Main Street Outlines Plans for City Council, Which Says More Money May Become Available


The City of Saline has approved $35,000 for Saline Main Street's operations and the Be Bloomin' flower basket campaign.  That figure helps fund the operations of the downtown revitalization organization which puts on events like Oktoberfest and the Salty Summer Sounds music series. The city had funded Main Street with $56,000 a year over a three-year deal that expired before the current fiscal year.

During a presentation to city council last Monday, Main Street Director Mary Dettling highlighted what Saline Main Street has done for the city, what it plans to do this year, and what it might do with more funding.

Dettling stated that in fiscal year 21-22, the city committed to a three-year funding model in which the city paid Main Street $56,000 a year. In 2023, the city informed Main Street that it was not renewing the professional services/Economic Development with Main Street and instead offering a $35,000 per year contract.

Dettling noted the city stated at the time the intention was to work back towards $56,000 a years -but that she understood funding levels are far below that.

"We understand that's not going to happen this year. And while we are grateful for the contribution because it allows us to exist, we are concerned about the optics for the city and how the community might perceive support for downtown," Dettling said.

To demonstrate the organization's importance to the community, Dettling painted a picture of what downtown Saline might look like without Main Street. Events like Oktoberfest, Salty Summer Sounds, Trunk or Treat, and the Cocoa Crawl might disappear. The downtown sign grant might disappear. So, too, might the banners and flower baskets.

"If we were to go away, it would put an extra burden on city staff," Dettling said.

Saline Main Street also offers webinars and training on various topics offered through Michigan Main Street to local businesses. Main Street also provides business recruitment. On a practical level, the organization is also a conduit of information between local businesses and city staff.

Dettling said on top of all the regular programs Main Street runs, there are new programs planned for this year. She said Main Street preparing a "Ready To Recruit" primer to help entrepreneurs launch businesses in Saline. Mayor Brian Marl, Community Development Director Ben Harrington, and City Manager Colleen O'Toole served on the committee to create the primer. They were joined by Tyler Kinley, owner of Praxis Properties, Jill Durnen of Hartman Insurance and Lindsay Gibson of Fine Print Book Shop.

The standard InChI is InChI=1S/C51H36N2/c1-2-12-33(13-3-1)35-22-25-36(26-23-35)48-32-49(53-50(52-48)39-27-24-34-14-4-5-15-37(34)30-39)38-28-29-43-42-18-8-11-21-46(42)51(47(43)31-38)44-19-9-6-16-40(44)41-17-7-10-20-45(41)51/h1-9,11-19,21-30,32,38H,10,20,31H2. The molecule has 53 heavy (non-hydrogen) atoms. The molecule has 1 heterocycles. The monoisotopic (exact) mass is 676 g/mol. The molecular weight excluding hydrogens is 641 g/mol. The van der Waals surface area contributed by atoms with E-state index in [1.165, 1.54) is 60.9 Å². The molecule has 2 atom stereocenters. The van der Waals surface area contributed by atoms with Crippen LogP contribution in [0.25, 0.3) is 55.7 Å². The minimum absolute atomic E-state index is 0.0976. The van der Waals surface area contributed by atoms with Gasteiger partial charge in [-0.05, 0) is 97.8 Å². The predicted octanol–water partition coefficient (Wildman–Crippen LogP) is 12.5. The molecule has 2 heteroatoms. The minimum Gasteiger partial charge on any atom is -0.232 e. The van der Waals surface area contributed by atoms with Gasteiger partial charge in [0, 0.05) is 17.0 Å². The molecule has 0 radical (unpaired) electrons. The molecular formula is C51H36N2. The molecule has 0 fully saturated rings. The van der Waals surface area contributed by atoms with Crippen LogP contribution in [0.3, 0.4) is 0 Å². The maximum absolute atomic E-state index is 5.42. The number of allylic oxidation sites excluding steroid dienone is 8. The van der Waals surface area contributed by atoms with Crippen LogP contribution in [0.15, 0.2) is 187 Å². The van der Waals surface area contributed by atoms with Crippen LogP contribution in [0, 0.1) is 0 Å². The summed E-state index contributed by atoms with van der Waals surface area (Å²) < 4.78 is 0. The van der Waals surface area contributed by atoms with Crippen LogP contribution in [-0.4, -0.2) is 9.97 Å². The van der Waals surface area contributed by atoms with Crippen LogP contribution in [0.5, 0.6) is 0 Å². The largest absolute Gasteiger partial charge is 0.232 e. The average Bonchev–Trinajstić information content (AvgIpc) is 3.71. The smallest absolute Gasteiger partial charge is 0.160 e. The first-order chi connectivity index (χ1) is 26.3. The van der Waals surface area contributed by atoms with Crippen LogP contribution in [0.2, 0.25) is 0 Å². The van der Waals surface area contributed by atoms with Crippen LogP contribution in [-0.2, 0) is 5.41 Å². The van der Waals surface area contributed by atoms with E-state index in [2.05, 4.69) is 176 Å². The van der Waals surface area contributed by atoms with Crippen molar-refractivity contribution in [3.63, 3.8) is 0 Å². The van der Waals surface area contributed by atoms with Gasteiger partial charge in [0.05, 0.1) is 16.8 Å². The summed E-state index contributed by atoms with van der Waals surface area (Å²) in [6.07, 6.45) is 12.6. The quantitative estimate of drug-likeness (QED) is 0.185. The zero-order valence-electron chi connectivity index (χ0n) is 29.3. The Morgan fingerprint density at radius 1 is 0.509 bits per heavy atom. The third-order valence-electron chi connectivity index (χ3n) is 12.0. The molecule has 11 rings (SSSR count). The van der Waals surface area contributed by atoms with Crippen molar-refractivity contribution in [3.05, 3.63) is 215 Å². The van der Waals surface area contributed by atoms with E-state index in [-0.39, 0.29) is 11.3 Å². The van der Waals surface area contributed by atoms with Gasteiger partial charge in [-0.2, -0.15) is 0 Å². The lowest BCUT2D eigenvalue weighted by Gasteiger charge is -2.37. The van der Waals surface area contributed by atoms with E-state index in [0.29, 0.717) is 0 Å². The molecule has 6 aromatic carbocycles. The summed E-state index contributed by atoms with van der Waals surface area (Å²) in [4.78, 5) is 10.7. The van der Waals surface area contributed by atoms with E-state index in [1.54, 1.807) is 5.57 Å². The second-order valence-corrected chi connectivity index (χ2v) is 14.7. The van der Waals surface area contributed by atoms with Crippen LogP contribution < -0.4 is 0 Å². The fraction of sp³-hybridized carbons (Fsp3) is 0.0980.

The primer includes an updated information sheet of businesses and property information, a community profile sheet, and a map of vacant properties on the city and Main Street websites. It includes a "How to Start a Business in Saline" guideline sheet. 

Dettling said Main Street also plans to have more entertainment at the 109 Cultural Exchange. Located at 109 W. Michigan Ave.,  the building is currently home to Main Street. For years, the goal has been to have art shows, concerts, seminars and more events. The pandemic took a bite out of the plans. Dettling plans to work with people in the entertainment field to utilize the space better and bring more foot traffic to downtown Saline.

Main Street is working with Harrington and Police Chief Marlene Radzik on a social district in downtown Saline in time for the Salty Summer Sounds music series. This would allow people to buy drinks in a special cup from one of four dining establishments on South Ann Arbor Street and carry them around the district.

Also new this year is a July 26 golf outing, individual donor initiatives and a matching grant for improvements to the 109 Cultural Exchange.

Dettling noted that there are things on the Main Street radar that won't happen due to a lack of funding. A plan for a mural on the side of Benny's Bakery remains on the horizon. 

"That's definitely something we're going to have to wait until next year to do," Dettling said.

She also mentioned a few business recruitment plans.

Wrapping up, she told the city council that the Saline is lucky to have Main Street.

"For less than the cost of a part-time employee, the city is getting an entire volunteer organization passionate about the heart of our city and making amazing things happen downtown town," Dettling said, noting the volunteers accomplish everything in their spare time.

Council was mainly receptive to Dettling's presentation.

"I think we have the potential to have a lot of young families moving in. My particular (subdivision) has a lot of people at the other end of the spectrum. And everyone I talk to loves your program. I'm happy to see the city continuing to support you," Councillor Chuck Lesch said. "I'm in agreement with our Mayor that if we can find a way to help you, I'm certainly in favor of that."

Mayor Marl said that as the year goes in, if there's budget room, he was supportive of finding funds for Main Street to take on projects.

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